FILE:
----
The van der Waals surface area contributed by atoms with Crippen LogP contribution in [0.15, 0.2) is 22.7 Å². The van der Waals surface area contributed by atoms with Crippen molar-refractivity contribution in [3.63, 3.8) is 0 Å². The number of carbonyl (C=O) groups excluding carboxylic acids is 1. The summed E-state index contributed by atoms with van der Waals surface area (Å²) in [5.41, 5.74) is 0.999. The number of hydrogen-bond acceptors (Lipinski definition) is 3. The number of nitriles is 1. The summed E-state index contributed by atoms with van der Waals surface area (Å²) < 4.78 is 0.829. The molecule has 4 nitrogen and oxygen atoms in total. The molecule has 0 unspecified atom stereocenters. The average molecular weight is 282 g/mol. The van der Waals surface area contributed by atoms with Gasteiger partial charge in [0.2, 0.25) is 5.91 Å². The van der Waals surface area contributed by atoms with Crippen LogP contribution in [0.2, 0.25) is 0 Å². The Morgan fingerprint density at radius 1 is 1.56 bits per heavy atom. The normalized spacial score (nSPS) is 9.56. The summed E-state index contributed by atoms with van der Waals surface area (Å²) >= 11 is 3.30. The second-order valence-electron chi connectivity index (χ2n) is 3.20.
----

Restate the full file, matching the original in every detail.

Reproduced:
The van der Waals surface area contributed by atoms with Crippen LogP contribution in [0.15, 0.2) is 22.7 Å². The van der Waals surface area contributed by atoms with Crippen molar-refractivity contribution in [3.63, 3.8) is 0 Å². The number of carbonyl (C=O) groups excluding carboxylic acids is 1. The summed E-state index contributed by atoms with van der Waals surface area (Å²) in [5.41, 5.74) is 0.999. The number of hydrogen-bond acceptors (Lipinski definition) is 3. The number of nitriles is 1. The summed E-state index contributed by atoms with van der Waals surface area (Å²) < 4.78 is 0.829. The molecule has 4 nitrogen and oxygen atoms in total. The molecule has 0 unspecified atom stereocenters. The average molecular weight is 282 g/mol. The van der Waals surface area contributed by atoms with Gasteiger partial charge in [0.2, 0.25) is 5.91 Å². The van der Waals surface area contributed by atoms with Crippen LogP contribution in [0.2, 0.25) is 0 Å². The Morgan fingerprint density at radius 1 is 1.56 bits per heavy atom. The normalized spacial score (nSPS) is 9.56. The summed E-state index contributed by atoms with van der Waals surface area (Å²) >= 11 is 3.30. The second-order valence-electron chi connectivity index (χ2n) is 3.20.